7 Nov 2013

Tinker, Tailor… the spy chiefs on show for the first time

How much do we know about the spymasters who stepped out of the shadows to face the television cameras? Channel 4 News has the scoop on the snoopers.

How much do we know about the spymasters who are about to step out of the shadows and face the television cameras?

The heads of MI5, MI6 and GCHQ were questioned in public by parliament’s intelligence and security committee for the first time on Thursday.

The spymasters gave evidence about the role of the intelligence services in an unprecedented televised session.

But what do we know about the men who run the shadowy world of surveillance, espionage and counter-intelligence?

Watch the video: heads of GCHQ, MI5 and MI6 appear in front of MPs

MI5: Andrew Parker

Sir Andrew Parker

The only Oxbridge graduate of the three, Parker studied natural sciences at Cambridge before joining the security service.

He said he was “fascinated and drawn by the opportunity to work in a professional organisation doing work of real national importance”, adding: “That might sound starry-eyed, but it has been my genuine experience every day since.”

A career intelligence officer, he led MI5‘s response to the 7/7 bomb attacks on London in 2005, and helped foil the al-Qaeda plot to blow up transatlantic airliners with liquid explosives.

Parker had worked for the service for more than 30 years and was deputy director general when he took over from Sir Jonathan Evans earlier this year, in keeping with MI5’s tradition of appointing director generals from within the ranks.

Rare public appearances include a speech to the Royal United Services Institute (Rusi) last month, when he talked about how the security service was adapting to counter new threats.

Parker is married with two children and describes himself as a keen ornithologist and wildlife photographer.

MI6: Sir John Sawers

Sir John Sawers (Reuters)

Sir John is the only member of the secret intelligence service whose name is officially in the public domain.

The head of MI6 is still known as ‘C’ after the first chief, Mansfield Cumming.

Heads of the foreign intelligence service are appointed by and accountable to the Foreign Secretary, who is obliged to sign off operation abroad that would otherwise be illegal.

Born and raised in Bath, Sir John excelled at athletics at school and went on to study physics and philosophy at Nottingham University. His official biography states that he joined MI6 before entering the diplomatic service, getting posted to Yemen, Syria and South Africa.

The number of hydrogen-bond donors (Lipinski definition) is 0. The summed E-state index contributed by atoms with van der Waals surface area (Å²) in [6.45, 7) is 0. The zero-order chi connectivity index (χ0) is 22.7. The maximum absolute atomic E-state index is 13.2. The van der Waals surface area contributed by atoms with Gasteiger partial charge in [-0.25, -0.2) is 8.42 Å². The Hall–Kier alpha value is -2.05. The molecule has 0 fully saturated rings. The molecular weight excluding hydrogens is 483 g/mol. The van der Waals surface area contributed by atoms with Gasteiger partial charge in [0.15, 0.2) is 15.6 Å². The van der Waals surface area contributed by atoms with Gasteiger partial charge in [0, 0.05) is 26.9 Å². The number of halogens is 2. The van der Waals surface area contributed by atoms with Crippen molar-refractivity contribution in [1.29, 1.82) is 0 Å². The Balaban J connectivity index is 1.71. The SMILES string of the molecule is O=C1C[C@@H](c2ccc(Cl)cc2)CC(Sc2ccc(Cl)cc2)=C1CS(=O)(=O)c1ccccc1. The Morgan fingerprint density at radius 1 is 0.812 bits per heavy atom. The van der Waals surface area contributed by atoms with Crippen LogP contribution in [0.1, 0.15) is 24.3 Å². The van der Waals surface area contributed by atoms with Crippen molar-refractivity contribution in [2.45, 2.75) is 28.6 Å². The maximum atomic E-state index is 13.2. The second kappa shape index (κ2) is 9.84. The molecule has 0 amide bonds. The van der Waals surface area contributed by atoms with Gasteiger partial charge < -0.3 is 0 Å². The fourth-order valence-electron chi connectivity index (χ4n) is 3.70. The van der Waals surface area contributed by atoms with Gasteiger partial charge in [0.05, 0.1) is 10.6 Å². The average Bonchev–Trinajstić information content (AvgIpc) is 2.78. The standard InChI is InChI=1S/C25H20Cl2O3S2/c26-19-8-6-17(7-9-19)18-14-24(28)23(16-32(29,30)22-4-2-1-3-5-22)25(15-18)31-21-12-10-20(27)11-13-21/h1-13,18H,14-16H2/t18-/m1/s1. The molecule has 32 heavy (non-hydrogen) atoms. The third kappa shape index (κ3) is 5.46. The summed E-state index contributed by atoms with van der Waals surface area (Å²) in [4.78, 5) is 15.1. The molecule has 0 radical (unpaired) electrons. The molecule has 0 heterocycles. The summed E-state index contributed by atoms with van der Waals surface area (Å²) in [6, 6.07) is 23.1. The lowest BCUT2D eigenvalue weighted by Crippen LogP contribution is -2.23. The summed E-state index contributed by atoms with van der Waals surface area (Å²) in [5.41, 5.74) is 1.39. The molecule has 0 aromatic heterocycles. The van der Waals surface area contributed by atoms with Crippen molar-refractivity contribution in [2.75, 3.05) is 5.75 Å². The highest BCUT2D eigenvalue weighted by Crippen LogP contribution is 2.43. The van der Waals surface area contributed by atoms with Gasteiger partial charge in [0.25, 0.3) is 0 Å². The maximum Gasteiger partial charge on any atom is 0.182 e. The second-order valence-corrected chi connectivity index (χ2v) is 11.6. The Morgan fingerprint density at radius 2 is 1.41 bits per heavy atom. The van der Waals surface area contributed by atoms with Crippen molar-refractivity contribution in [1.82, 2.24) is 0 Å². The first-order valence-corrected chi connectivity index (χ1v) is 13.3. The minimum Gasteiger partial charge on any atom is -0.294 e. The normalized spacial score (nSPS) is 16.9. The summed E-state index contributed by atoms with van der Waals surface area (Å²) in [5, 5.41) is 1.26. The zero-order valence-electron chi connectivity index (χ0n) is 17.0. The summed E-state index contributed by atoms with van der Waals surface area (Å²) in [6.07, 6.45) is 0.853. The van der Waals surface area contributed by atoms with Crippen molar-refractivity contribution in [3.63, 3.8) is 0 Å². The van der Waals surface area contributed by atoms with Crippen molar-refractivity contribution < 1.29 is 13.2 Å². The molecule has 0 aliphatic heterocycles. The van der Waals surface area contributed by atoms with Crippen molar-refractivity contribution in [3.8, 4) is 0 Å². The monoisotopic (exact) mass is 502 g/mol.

He served two years as Ambassador to Cairo and was Tony Blair’s Foreign Affairs Adviser before heading to Iraq in 2003 to help set up the provisional government after the invasion that toppled Saddam Hussein.

Sir John suffered an embarrassing moment shortly after his appointment when his wife posted holiday snaps of him wearing short swimming trunks

Sir John was the UK’s permanent representative to the United Nations from 2007 until his appointment as C in 2009. The most high-profile of the three spy chiefs, Sir John defended MI6’s human rights record in a speech to the society of editors in 2010. Last year he warned MPs that poor pay and working conditions were damaging morale in the intelligence services.

Sir John suffered an embarrassing moment shortly after his appointment when his wife, Lady Shelley Sawers, posted holiday snaps of him wearing short swimming trunks on her Facebook page.

Their daughter Corrine came in for criticism in 2010 when she posted a picture of herself posing with a gold-plated Kalashnikov rifle on the social networking site.

GCHQ: Sir Iain Lobban

The director of the Cheltenham listening post is the most reclusive of the three intelligence chiefs.

He studied languages at the University of Leeds before joining GCHQ in 1983.

In a speech last year to mark the centenary of the birth of troubled enigma code-breaker Alan Turing, he said intelligence agencies need to attract brilliant recruits with “unique personalities”, adding: “I don’t need to tell them how to live their lives.”

Little is known of Sir Iain’s private life. He is reportedly a keen supporter of Everton.


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